35mm · Film photography · Photography

Atop the Eagle Stone

I’m jumping back in time by a year or so for today’s photo. I’m on the cusp of scanning and uploading some recent images that will likely form tomorrow’s post, but until I get that done I’ll dip into the archive. Hopefully it’s not a shot I’ve published before (I don’t think it is).

It depicts the Eagle Stone, a large boulder that stands alone above Baslow Edge in the Peak District. A footpath passes closely by and it no doubt gets lots of attention, but on this day at the start of the year, the temperature was cold and the wind was blowing gustily – especially along the nearby crags – and there were not many folks about.

As I approached the stone I saw a small group of people near its base. Then, as I got closer, a man appeared on its top. He first lay on his back and took a selfie, before calling his girlfriend to talk about where he was. Then, after taking a drink and standing to survey his surroundings, he clambered back down the edge of the rock, jumping down the last six feet or so (my less supple physique gave an internal groan as I watched this happen, imagining the damage it might have done were it attempted by me!). The other people with him were, I believe, his parents and a sibling, and I passed a few comments before they moved on and I made some more photos of the rock sans human presence.

As I’ve mentioned before, one of the main tolls the current lockdown is having on me personally is the loss of freedom to roam, and I look forward greatly to the day when I can visit places such as the Eagle Stone once again.

Above Baslow Edge
A stone stands stark on the land
A challenge is set

FILM - Eagle Stone refreshments

Olympus OM-1, Zuiko 50mm f/1.8 & Ilford Delta 400.

Taken on 4 January 2020

35mm · Film photography · Photography

Fencepost near Baslow Edge

Another dip into my (recent-ish) archive with a shot taken at the start of the year which I’d not published on Flickr until a couple of days ago. It shows a weather-worn fencepost beside one of the footpaths near Baslow Edge. Not sure why I didn’t publish it before – I possibly had a surplus of images to upload or something.

I ventured up town again today and finished the roll of HP5+ in my recently acquired OM-2. I felt much more inspired than I did on yesterday’s outing, although I’m still not convinced I have anything great to show for my efforts. I think that, as this has been my first roll through this camera, that I’m subconsciously treating it as a “test” roll and as such didn’t want to invest too much effort in the photos in case there’s an issue with the camera (not that I have any reason to think there might be). Anyway, the roll is shot now and I’ll hopefully get it developed tomorrow.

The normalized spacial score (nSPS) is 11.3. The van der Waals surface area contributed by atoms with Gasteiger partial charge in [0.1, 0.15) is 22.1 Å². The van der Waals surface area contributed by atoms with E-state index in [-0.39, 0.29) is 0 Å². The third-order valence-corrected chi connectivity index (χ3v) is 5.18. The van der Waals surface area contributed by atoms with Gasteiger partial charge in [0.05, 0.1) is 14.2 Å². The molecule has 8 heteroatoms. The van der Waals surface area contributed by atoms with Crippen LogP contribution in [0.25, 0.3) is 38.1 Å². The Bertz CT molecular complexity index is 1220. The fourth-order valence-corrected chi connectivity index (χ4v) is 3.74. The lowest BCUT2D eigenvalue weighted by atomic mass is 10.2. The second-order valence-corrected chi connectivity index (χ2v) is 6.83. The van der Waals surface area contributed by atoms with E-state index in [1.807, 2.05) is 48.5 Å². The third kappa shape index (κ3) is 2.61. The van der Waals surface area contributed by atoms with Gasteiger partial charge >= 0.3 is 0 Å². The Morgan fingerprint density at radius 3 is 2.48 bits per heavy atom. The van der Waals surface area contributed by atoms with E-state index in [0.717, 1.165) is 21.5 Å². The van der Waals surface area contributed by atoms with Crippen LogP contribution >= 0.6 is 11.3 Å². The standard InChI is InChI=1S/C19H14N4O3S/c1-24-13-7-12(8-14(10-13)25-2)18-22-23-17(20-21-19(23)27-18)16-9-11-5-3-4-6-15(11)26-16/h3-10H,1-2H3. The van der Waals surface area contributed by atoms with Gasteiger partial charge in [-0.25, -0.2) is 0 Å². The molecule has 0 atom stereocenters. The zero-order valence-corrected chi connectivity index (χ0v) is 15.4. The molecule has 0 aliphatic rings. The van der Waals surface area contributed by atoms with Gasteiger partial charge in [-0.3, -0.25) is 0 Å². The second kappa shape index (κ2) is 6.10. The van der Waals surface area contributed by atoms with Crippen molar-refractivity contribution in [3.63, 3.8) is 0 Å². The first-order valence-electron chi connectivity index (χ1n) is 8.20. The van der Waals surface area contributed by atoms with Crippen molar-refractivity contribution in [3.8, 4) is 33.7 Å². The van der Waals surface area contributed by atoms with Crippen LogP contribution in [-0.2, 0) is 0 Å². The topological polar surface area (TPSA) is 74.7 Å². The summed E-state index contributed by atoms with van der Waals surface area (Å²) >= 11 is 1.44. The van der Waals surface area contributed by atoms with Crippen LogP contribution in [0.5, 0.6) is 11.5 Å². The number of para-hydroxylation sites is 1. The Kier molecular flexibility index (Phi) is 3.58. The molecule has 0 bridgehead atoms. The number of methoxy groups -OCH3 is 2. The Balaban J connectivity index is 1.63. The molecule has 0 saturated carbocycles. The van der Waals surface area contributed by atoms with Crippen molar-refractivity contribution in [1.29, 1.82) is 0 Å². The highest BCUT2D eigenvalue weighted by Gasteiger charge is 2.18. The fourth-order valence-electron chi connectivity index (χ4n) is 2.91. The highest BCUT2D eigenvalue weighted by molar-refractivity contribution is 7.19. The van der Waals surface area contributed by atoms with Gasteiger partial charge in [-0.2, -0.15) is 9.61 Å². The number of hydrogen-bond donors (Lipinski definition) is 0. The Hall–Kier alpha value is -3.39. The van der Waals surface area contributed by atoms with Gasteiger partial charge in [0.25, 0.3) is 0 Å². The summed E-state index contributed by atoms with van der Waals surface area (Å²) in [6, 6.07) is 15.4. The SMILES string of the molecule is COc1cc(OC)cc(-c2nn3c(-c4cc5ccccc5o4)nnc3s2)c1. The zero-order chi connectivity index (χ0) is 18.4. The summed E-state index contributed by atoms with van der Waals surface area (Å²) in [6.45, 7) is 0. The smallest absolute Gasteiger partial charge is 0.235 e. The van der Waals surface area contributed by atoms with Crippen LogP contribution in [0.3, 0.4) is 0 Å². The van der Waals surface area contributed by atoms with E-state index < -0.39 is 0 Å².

Moorland fencepost

Olympus OM-1, Zuiko 28mm f/3.5 & Ilford Delta 400.

Taken on 4 Jan 2020

35mm · Film photography · Photography

Wellington’s Monument

Stood right beside the twisty oak woodland that I featured yesterday stands Wellington’s Monument. This stone cross features the dedication: “Wellington, Born 1769, Died 1852. Erected 1866 by E.M. Wrench, late 34th Reg’ment” and commemorates Wellington’s victory at the Battle of Waterloo. The cross is visible atop the hillside from the A621 Sheffield Road which passes to the east at the bottom of the valley. Across the valley on Birchen Edge stands another monument, this one dedicated to Admiral Lord Nelson.

FILM - Wellington's Monument

FILM - Wellington's Monument

Olympus OM-1, F.Zuiko 50mm f/1.8 | Zuiko 28mm f/3.g & Ilford Delta 400.

Taken on 4 January 2020

35mm · Film photography · Photography

The Anvil Stone

I present to you today a couple of pictures of the “Anvil Stone” which sits atop Baslow Edge overlooking the Derwent Valley. I’m not sure if it’s name is official, or one of those things that has just fallen into common usage but you can certainly see how it gets the name.

It was blowing a gale when I first arrived, the wind swooping up the valley sides and buffeting anything close to the edge, so I took care where I stood atop the crags. It’s not a sheer drop along most of the edge (although surely high enough to be potentially fatal in a number of places), but it wouldn’t take that big a fall to sprain an ankle or break a limb or two (or smash delicate cameras!) if you were not to take care.

FILM - Anvil Stone

I entitled this second shot “Jawas” on Flickr as I found the shape of the rock form this angle to be evocative of the Sandcrawler vehicles they use on Tattooine. 🙂

FILM - Jawas

Olympus OM-1, F.Zuiko 50mm f/1.8 & Ilford Delta 400.

Taken on 4 January 2020